When the Gayer-Anderson brothers undertook the restoration of Little Hall in the 1930s they fitted out a number of its rooms with architectural features and decorative pieces. The items were collected on their travels in Egypt and the Middle East. One such room, which they called ‘the Study’, now known as the Panelled Room, was fitted out with cupboards which housed smaller items from their collection of antiques and antiquities. The doors to the cupboards, which were always locked, and the access doors to the room, were faced with panels from Persian bridal mirror boxes. The decorative panels were also affixed to a door that gives access to a stairway to the first floor. The panels are decorated with Asian birds, scenes of domestic life, flowers and fruit. Thomas thought the room with its “cheery bright yellow woodwork and …Persian flower pieces” was one of the most complicated and successful decorative schemes undertaken within the house.
The panels of the bridal mirror boxes are probably 18th or 19th century in origin. They are of an unknown wood, rectangular in form, and painted in multicolours. They were formerly sections, as the name suggests, from decorative boxes which contained a mirror. Ironically and pertinently the reused panels on the cupboard doors probably served as the doors to the mirror boxes.
Mirror boxes came in a range of sizes and had either a single or pair of doors. The majority of the panels reused are pairs. Thomas noted that the mirror box doors were elaborately decorated on both sides. When the doors of the box were opened to reveal the mirror, the decoration of their inner face, often more elaborate than that of the outer face, was exposed. Tantalisingly, behind the painted panels affixed to the Study doors, lies the decorated inner face of the mirror box interior.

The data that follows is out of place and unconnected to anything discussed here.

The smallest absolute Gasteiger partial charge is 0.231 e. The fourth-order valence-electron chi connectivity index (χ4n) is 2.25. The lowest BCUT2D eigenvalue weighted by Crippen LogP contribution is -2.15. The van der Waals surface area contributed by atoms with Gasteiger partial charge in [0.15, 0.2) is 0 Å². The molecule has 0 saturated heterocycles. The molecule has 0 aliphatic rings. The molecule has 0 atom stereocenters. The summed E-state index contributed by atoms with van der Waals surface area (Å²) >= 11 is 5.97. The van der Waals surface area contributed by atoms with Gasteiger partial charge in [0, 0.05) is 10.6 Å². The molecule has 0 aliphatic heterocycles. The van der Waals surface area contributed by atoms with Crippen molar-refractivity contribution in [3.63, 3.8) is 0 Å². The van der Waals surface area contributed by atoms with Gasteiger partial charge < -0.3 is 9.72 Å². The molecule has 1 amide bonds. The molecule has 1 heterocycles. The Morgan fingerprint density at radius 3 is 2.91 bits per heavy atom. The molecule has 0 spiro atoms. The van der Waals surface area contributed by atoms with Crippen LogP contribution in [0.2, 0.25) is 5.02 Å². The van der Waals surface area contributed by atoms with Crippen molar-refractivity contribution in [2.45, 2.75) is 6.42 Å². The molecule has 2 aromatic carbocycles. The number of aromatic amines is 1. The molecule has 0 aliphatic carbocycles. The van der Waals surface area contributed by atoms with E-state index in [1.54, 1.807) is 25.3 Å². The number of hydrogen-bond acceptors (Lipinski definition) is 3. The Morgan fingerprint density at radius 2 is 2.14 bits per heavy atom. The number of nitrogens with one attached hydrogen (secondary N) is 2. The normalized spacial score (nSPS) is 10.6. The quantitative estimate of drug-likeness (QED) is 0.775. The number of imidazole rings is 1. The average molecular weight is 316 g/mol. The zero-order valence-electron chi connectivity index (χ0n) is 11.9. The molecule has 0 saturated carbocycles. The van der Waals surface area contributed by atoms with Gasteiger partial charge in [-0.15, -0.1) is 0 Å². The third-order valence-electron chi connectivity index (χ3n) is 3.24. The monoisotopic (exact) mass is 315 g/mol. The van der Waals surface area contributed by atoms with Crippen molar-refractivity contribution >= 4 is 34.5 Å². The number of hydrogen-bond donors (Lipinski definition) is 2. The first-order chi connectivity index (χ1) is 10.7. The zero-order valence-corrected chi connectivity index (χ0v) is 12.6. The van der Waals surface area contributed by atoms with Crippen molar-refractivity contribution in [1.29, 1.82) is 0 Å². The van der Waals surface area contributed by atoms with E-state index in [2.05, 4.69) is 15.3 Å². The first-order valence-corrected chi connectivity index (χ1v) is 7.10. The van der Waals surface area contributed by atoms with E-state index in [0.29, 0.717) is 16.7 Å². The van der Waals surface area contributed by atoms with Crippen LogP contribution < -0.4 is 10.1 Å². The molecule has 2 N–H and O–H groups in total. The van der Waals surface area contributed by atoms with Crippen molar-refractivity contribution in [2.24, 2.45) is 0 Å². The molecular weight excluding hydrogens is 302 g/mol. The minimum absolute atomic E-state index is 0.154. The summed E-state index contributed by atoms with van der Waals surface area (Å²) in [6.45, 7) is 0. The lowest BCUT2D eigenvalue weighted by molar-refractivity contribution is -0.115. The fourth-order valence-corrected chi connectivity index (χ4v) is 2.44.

Traditionally mirrors played an important ritual role in Persian wedding ceremonies. The mirror, in its elaborately decorated box, was placed on the “Sofreh Aghd” or wedding table. It would be flanked by candelabra, symbols of light. The food laid out on the “Sofreh Aghd” would traditionally include herbs and sweet pastries and the “blessed bread”, the latter of which was adorned with virtuous texts. In addition there would be bread, cheese and salad, the essentials needed to sustain life. When the veiled bride entered the room where the wedding was being conducted, she and the groom would sit before the mirror.
At the point the bride’s veil was raised the groom would see her face, sometimes for the first time, reflected in the mirror. Today many Iranian couples maintain the past traditions of the wedding ceremony, particularly the role of the mirror.
The elaborate painted decoration on the Little Hall panels includes symbols of virtue and good fortune. The tulip, here stylised, is often seen in middle eastern culture as a symbol of feminine beauty, perfection and paradise. The Chrysanthemum is associated with the Persian pre-Islamic Zoroastrian spiritual being, Ashi Vanghuhi, a female Yazad or angel of ‘good blessings and rewards’.
Thomas observed that this room, with its reused panels from the bridal mirror boxes, “fulfilled admirably the various functions required of it”. Today the painted panels of the mirror boxes are largely seen merely as decorative items. The panels are more than this. Like all objects from the past they have a story to tell. We do not know the names of the brides whose faces were once reflected in the mirrors concealed behind the panels which now adorn the Study cupboard doors. The panels do though provide an insight into the culture and society of a land far from Little Hall. Perhaps in some small way they may enable us to appreciate the complex world in which we live.
Curator, Little Hall, July 2020